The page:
• Icon for: Gerhard Salinger

    Gerhard Salinger

    Funder
    May 9, 2020 | 02:10 p.m.

    Is it possible to view some of the instrtutional materials developed online?  

  • Icon for: Paula Price

    Paula Price

    Lead Presenter
    Professor and Associate Dean for Diversity and International Engagement
    May 11, 2020 | 11:38 p.m.

    Hello Gerhard,

    Once our teachers have completed all of their lessons, they will decide which are available to the general public and which are for only their tribal community. Everything, however, will be accessible through our project website (with varying  levels of access). 

  • Icon for: Meena Balgopal

    Meena Balgopal

    Higher Ed Faculty
    May 9, 2020 | 06:19 p.m.

    Thank you for sharing your video. I loved the importance placed on inter-generational involvement. It sounds like your team values the role that different types of stakeholders can play in supporting the students' learning.

    I am curious about the app. Are the children or teachers helping to develop it or is it being developed for the teachers and students?

  • Icon for: Landon Charlo

    Landon Charlo

    Co-Presenter
    May 10, 2020 | 11:27 p.m.

    Hello Meena, I believe the app is developed by the Center for Digital Scholarship and Curation, a department at WSU who oversees much of the technology. The teachers play a big role in developing curriculum from the app, there are many tools within the app that teachers have the option of using. Perhaps another member from our group could give more specific details. Thanks for your question. 

  • Icon for: Lotus Norton-Wisla

    Lotus Norton-Wisla

    Co-Presenter
    May 11, 2020 | 01:59 p.m.

    Hi Meena, thank you for your question. I coordinate technology training for this project and work at the CDSC. To follow up on Landon's response, the mobile app is a supplement to the project website and can be utilized in lessons as decided by the teachers. At our first group meetings with the teams of teachers, we ran an assessment of group priorities for an app that would support student learning and assignments using the MoSCoW method (i.e. Musts, Should have, Could have, Won't have this time). Based on that session we focused on app development that involves: data collection in the field (by students), the ability to tag location information when appropriate, and compatibility with the website (where there are additional opportunities for student engagement). The app can perform key functions without WiFi, which is essential for curriculum that focuses on getting out of the classroom.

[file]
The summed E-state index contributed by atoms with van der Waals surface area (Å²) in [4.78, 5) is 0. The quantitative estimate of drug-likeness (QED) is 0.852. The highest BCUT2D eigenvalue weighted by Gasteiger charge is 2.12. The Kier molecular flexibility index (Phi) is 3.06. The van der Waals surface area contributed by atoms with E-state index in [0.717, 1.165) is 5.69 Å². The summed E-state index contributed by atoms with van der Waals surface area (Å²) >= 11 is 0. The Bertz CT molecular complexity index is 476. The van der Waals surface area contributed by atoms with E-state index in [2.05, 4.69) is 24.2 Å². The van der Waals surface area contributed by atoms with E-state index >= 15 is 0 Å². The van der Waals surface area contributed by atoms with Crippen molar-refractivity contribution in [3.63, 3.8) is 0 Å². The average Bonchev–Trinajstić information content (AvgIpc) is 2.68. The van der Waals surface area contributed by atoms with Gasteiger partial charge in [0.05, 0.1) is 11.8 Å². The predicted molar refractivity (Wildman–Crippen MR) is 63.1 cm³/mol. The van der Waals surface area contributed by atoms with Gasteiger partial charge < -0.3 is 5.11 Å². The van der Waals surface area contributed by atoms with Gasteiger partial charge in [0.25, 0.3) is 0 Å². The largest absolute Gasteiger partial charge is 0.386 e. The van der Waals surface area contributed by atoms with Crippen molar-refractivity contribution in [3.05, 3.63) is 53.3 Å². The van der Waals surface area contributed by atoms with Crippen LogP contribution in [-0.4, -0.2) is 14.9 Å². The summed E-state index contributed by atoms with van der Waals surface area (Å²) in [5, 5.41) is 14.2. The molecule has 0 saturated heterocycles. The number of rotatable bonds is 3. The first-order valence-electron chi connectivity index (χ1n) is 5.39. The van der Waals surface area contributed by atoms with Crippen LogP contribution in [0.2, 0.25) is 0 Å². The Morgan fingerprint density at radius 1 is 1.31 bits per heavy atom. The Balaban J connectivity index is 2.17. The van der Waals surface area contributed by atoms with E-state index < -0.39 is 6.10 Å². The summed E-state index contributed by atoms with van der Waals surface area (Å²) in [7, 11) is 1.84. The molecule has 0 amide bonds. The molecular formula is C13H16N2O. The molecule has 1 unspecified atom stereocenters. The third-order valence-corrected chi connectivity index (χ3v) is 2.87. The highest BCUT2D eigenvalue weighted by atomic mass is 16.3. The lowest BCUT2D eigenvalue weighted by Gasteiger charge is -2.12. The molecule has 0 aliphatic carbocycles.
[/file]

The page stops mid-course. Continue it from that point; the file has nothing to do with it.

The mobile app is currently in testing, will be available on iOS and Android, and is connected to the CRIS Project website. The app is used as a gathering tool which students can use to gather data, images, stories, or language by recording audio and video, taking photos, and entering text. Teachers add their curriculum to the website, and can make select lessons and information viewable to students via website and app. Each school will receive a set of iPads and accessories to support use of the mobile app in the classroom. We have taken time during group meetings to highlight other educational apps that may be helpful for teachers to download and use in curriculum, such as Google Earth taught by my colleague Landon. The teachers share their app suggestions and classroom experience as well. 

    The project website and app are based on the Mukurtu CMS platform which is developed and supported by the CDSC team (and contracting an outside development company as needed). Using existing technology instead of creating a standalone app supports the sustainability of the CRIS project technology, and allows the CDSC development team to understand ways that the Mukurtu CMS platform can be used for curriculum and support interactions between teachers and students. Over the years of the project, we have done teacher training/testing with the website and app at different stages of development. Mukurtu CMS is open source software and the latest version is available. The Mukurtu Mobile app is in development, so the "Mukurtu Mobile" available in the App Store is several years old and not yet updated with the current version. Thanks again for your question!

     
    1
    Discussion is closed. Upvoting is no longer available

    Francene Watson
  • May 11, 2020 | 01:51 p.m.

    A great way for connecting cultures and exploring STEM learning!  In your course of getting greater family and community engagement in schools and in Tribal Communities, can you expound on the process of transforming that into the 7E curricular pedagogy.  

    Also, do you have an outreach team for other such communities? Here at U of Wisconsin-Madison, as an institution built on tribal lands, it would be great to see such integration of contextualized STEM with the local Ho-Chunk communities here. Thanks for sharing.

  • Icon for: CarlaDean Caldera

    CarlaDean Caldera

    Co-Presenter
    May 11, 2020 | 09:11 p.m.